Secondly, his Honour said that the phrase “standard form contract” might suggest that the whole contract must be “in identical and immutable terms on each occasion it is used”. In this case, the whole contract was not identical and immutable for each Tourist. However, the parties did not address any argument to this point and hence his Honour did not consider it further. The parties addressed their arguments to the Terms & Conditions and accordingly, Jarrett J focused on these. His Honour considered the six mandatory considerations in sub-ss 27(2)(a)-(f) referred to above.
Whether a party was given an effective opportunity to negotiate the terms of the contract: s 27(2)(d)
Jarrett J concluded that the Tourists were not “given an effective opportunity to negotiate the terms of the contract” for two reasons. First, there was no evidence that the Terms & Conditions were negotiated or settled separately with each Tourist. Secondly, there was no evidence that Kimberley Cruises “telegraphed” to the Tourists that it was willing to negotiate the Terms & Conditions. Jarrett J reached this conclusion even though Kimberley Cruises led uncontested evidence that none of the Tourists indicated they were unhappy with the Terms & Conditions or wished to alter them. Further, Kimberley Cruises led uncontested evidence that if one of the Tourists had taken issue with the Terms & Conditions, it would have negotiated with the Tourists in an endeavour to reach a mutually agreeable arrangement. Jarrett J noted that Kimberley Cruises led no evidence that it had negotiated with “would-be travellers” in this way in the past.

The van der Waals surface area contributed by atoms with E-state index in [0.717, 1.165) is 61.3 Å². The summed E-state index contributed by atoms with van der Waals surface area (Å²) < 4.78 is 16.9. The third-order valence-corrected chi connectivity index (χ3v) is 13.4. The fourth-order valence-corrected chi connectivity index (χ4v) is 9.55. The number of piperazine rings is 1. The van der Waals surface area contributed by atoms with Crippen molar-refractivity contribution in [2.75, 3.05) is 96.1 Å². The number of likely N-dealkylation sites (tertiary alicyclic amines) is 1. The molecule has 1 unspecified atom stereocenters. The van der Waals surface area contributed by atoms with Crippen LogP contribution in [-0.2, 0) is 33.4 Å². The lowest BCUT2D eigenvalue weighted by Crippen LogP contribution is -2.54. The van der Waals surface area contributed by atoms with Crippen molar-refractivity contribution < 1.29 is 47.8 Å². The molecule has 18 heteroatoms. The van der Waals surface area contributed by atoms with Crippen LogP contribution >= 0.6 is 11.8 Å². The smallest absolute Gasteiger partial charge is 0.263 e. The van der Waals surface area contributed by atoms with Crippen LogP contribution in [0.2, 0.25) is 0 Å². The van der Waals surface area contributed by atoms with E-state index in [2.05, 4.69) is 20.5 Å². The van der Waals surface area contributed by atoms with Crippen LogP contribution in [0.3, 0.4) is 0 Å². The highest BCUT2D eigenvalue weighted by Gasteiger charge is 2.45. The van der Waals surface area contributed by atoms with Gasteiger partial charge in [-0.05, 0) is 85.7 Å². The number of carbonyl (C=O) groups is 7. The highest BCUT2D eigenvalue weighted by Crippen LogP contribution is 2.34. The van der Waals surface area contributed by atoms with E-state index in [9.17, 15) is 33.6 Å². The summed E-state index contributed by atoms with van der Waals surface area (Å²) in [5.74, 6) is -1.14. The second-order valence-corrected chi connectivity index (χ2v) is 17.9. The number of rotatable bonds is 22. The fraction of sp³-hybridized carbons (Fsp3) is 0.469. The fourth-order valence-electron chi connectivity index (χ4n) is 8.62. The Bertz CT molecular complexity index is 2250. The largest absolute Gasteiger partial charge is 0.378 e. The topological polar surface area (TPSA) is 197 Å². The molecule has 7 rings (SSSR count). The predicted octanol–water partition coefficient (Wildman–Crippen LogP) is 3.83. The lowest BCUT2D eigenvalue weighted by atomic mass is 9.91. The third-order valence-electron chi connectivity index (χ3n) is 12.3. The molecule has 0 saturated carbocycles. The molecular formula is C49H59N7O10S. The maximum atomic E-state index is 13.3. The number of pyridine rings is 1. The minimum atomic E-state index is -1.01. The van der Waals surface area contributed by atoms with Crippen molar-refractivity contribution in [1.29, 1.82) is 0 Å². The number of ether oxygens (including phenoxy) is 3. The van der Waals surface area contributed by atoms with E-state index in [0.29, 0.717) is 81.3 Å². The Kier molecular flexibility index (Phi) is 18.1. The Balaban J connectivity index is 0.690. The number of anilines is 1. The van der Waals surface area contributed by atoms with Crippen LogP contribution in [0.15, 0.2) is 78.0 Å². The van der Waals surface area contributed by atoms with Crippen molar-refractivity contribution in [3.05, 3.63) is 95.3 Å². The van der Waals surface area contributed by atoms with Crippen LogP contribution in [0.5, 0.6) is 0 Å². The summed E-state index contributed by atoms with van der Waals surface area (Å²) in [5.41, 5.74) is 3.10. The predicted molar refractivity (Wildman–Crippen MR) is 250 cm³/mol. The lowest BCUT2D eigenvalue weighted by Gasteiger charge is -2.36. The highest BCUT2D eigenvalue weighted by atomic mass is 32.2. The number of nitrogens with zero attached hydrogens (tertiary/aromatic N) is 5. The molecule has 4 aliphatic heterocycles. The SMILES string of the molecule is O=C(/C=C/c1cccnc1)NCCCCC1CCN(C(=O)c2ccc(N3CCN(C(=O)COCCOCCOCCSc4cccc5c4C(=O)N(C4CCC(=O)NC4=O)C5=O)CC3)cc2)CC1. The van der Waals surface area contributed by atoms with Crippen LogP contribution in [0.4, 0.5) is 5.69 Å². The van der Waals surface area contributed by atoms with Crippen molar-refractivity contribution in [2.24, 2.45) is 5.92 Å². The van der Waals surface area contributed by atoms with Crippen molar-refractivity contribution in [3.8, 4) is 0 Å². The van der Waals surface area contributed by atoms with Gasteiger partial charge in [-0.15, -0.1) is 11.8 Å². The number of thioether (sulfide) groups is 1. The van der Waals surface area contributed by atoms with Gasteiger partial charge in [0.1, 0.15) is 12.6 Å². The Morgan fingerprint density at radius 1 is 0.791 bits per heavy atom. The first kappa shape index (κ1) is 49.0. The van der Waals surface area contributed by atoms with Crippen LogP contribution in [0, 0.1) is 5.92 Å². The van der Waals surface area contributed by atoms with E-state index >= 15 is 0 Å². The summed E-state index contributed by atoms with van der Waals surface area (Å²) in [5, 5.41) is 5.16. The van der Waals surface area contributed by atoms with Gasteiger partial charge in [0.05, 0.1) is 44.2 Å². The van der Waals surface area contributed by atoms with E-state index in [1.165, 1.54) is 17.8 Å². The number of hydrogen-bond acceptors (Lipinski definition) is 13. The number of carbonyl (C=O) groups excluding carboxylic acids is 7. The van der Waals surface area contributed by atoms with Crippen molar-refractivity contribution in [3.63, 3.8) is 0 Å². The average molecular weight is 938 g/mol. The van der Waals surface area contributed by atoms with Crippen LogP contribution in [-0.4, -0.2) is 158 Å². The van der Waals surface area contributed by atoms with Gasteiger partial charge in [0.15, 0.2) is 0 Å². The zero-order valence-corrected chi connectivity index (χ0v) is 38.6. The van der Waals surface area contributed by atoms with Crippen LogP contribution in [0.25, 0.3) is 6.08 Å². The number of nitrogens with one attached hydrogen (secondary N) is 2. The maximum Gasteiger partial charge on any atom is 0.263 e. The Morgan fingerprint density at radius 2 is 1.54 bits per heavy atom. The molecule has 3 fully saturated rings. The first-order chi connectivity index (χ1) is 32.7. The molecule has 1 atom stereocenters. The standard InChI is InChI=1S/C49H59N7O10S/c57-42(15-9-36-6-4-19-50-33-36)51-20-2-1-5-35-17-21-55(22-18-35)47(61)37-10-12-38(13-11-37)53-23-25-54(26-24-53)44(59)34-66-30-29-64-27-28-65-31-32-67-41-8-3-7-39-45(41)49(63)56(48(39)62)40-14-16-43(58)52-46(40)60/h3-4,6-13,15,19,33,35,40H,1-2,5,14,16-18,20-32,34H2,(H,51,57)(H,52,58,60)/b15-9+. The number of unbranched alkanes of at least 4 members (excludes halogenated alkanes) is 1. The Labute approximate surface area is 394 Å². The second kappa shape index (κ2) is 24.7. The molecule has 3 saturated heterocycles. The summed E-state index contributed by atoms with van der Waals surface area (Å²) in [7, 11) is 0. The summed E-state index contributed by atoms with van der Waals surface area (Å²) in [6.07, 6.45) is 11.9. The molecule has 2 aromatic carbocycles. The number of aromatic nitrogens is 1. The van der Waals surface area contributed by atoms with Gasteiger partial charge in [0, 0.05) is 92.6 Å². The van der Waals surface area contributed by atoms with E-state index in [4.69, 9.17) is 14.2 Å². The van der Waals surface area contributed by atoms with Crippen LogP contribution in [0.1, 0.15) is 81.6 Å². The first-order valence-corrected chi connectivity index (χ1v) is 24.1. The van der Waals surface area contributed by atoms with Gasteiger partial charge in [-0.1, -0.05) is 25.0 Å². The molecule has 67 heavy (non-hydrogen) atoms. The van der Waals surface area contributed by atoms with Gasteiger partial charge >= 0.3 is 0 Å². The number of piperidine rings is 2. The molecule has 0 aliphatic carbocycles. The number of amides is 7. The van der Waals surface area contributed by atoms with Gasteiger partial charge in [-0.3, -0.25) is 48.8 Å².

Whether the terms of the contract took into account the specific characteristics of another party or the particular transaction: s 27(2)(e)
Kimberley Cruises led no evidence that the Terms & Conditions took into account the specific characteristics of any of the Tourists. Kimberley Cruises led evidence of it making concessions for other customers who became unable to travel after making a booking. Jarrett J considered this evidence irrelevant since it related to actions taken by Kimberley Cruises after the relevant contract was entered into and hence gave no indication of whether Kimberley Cruises was willing to negotiate the Terms & Conditions before the booking was completed.